Proceedings of 2nd International Conference on Business, Management and Economics
The Relationship Between workers’ Remittances and Income Inequality in developing countries: Does Transaction Costs of migrants’ transfers Matter?
In this paper, we have approached the effect of migrants’ remittances on income inequality from the premise that this relationship is not monotonic and strongly dependent on the transaction costs of migrants’ transfers. The economic intuition behind including transaction costs in the above relationship is basically found origins in the UN 2030 agenda for Sustainable Development Goals. The SDGs main reference to transaction cost is made in target 10.c to reduce the fees of sending money home to an average equal 3 per cent (of the value of the amount) by 2030. This is because to “To reduce inequalities, policies should be universal, paying attention to the needs of disadvantaged and marginalized population. Also, innovations in technology can help reduce the cost of transferring money for migrant workers.” (MacNaughton, 2017).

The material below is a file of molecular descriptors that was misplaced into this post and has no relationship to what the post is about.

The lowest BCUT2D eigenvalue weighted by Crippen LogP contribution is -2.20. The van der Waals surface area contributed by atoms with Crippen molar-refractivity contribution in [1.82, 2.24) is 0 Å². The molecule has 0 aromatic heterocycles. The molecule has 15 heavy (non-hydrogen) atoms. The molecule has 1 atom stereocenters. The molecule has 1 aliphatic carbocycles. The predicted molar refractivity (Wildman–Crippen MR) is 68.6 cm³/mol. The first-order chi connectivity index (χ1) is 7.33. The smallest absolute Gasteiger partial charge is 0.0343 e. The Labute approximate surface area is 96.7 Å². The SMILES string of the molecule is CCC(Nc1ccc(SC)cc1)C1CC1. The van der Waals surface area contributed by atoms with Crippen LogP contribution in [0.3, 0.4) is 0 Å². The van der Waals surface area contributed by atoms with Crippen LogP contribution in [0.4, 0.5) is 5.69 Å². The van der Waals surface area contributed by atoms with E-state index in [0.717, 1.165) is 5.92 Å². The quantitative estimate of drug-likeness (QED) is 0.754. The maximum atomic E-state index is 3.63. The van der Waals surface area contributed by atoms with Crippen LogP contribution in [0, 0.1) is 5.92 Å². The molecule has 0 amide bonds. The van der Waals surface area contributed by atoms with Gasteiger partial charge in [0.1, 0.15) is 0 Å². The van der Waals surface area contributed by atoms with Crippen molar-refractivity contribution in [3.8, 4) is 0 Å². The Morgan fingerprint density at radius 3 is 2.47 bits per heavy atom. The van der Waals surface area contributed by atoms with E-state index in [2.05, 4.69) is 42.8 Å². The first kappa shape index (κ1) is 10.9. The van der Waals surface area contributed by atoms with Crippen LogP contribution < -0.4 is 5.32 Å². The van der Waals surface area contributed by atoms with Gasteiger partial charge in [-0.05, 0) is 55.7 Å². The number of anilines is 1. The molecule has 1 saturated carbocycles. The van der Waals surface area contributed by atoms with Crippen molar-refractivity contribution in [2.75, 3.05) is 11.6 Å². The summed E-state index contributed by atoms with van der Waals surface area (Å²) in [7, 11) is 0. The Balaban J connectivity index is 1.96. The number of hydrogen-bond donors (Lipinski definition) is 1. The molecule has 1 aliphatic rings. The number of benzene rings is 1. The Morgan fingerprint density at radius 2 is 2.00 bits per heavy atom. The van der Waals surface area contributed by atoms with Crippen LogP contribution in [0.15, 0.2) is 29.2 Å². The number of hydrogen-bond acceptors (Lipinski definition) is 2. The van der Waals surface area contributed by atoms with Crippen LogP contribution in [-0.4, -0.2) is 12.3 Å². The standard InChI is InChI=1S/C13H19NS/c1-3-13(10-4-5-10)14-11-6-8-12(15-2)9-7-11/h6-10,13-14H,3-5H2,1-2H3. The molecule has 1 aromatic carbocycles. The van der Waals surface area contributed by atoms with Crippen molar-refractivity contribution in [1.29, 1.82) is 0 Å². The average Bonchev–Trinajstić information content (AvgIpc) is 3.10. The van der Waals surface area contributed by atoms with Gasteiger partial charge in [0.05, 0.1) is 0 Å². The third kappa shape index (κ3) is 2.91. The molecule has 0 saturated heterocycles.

In order to do, target 10.c preconizes that reducing transaction costs would enhance the financial inclusion of poor immigrants and reduce income inequality; this is because the well being of individuals and communities is inextricably linked to the reduction of poverty and income-inequality. Target 10.c is one of the quantitative tool to set limits on the rising gaps between rich and poor and used as a mean to reduce vertical inequalities within and among countries and the commitment to reducing transaction costs means that more of that income-estimated about US dollar 20 billion per year – will go to migrant workers’ families1.